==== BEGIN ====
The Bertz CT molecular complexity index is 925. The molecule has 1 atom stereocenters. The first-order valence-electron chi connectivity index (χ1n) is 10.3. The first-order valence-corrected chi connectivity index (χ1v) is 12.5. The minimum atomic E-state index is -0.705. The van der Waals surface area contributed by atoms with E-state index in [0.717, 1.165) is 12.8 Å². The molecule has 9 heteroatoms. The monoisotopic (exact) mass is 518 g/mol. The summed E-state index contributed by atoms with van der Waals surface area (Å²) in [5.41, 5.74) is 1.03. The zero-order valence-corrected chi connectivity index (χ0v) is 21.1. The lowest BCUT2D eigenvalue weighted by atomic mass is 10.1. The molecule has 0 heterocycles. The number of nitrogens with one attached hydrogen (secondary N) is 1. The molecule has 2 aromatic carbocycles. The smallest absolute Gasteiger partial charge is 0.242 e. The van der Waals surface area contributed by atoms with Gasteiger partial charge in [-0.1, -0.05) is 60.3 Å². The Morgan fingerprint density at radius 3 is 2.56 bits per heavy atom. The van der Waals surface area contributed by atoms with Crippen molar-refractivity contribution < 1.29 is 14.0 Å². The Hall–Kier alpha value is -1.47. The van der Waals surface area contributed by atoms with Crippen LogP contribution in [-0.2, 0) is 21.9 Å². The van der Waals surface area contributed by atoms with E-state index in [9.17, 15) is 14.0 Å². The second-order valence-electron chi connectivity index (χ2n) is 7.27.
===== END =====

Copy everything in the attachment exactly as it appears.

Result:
The Bertz CT molecular complexity index is 925. The molecule has 1 atom stereocenters. The first-order valence-electron chi connectivity index (χ1n) is 10.3. The first-order valence-corrected chi connectivity index (χ1v) is 12.5. The minimum atomic E-state index is -0.705. The van der Waals surface area contributed by atoms with E-state index in [0.717, 1.165) is 12.8 Å². The molecule has 9 heteroatoms. The monoisotopic (exact) mass is 518 g/mol. The summed E-state index contributed by atoms with van der Waals surface area (Å²) in [5.41, 5.74) is 1.03. The zero-order valence-corrected chi connectivity index (χ0v) is 21.1. The lowest BCUT2D eigenvalue weighted by atomic mass is 10.1. The molecule has 0 heterocycles. The number of nitrogens with one attached hydrogen (secondary N) is 1. The molecule has 2 aromatic carbocycles. The smallest absolute Gasteiger partial charge is 0.242 e. The van der Waals surface area contributed by atoms with Gasteiger partial charge in [-0.1, -0.05) is 60.3 Å². The Morgan fingerprint density at radius 3 is 2.56 bits per heavy atom. The van der Waals surface area contributed by atoms with Crippen molar-refractivity contribution < 1.29 is 14.0 Å². The Hall–Kier alpha value is -1.47. The van der Waals surface area contributed by atoms with Crippen LogP contribution in [-0.2, 0) is 21.9 Å². The van der Waals surface area contributed by atoms with E-state index in [9.17, 15) is 14.0 Å². The second-order valence-electron chi connectivity index (χ2n) is 7.27.